This paper shares key lessons on the use of weather forecasting, learned from the 2016–2017 drought across the Horn of Africa that contributed to failed harvests, extensive livestock deaths and food insecurity. Key informant interviews conducted with humanitarian and development actors, donors and forecasters in Ethiopia and Kenya reveal lessons on using forecasts to trigger early action for humanitarian and development practitioners.
- Slow-onset disasters like drought have a built-in window of time after the rains fail but before widespread impacts are felt, when organisations can act early based on observations of changes in pasture or vegetation.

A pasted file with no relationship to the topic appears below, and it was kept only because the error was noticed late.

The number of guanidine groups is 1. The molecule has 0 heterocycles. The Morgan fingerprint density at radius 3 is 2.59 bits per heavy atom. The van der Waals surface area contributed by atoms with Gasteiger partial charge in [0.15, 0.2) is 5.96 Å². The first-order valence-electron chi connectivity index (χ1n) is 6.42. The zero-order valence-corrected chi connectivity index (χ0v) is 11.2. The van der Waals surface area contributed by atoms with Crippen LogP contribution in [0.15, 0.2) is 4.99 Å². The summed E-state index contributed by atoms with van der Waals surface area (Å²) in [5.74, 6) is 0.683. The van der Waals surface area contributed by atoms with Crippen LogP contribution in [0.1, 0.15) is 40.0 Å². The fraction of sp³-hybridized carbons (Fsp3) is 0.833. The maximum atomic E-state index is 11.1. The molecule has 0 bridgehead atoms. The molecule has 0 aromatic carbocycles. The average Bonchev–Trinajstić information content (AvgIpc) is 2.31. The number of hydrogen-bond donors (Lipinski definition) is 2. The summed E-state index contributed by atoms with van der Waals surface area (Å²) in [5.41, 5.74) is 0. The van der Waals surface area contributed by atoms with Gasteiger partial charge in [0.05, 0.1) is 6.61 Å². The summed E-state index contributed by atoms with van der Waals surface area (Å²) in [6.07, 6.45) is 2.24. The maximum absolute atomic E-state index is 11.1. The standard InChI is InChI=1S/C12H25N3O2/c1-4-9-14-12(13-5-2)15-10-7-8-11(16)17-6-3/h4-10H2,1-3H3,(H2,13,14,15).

- Flexible funding and crisis modifiers make efficient use of existing non-governmental organisation (NGO) infrastructure and relationships. They should be accessed earlier to make it possible to anticipate and dissuade negative coping strategies before they happen.
- NGOs should engage with technical experts to ensure forecasts delivered as a climate service are genuinely useful, delivered to people who can take appropriate action and communicated in a way that triggers such action. Further work should focus on scalable climate service models that use existing government structures and enable government leadership to strengthen resilience.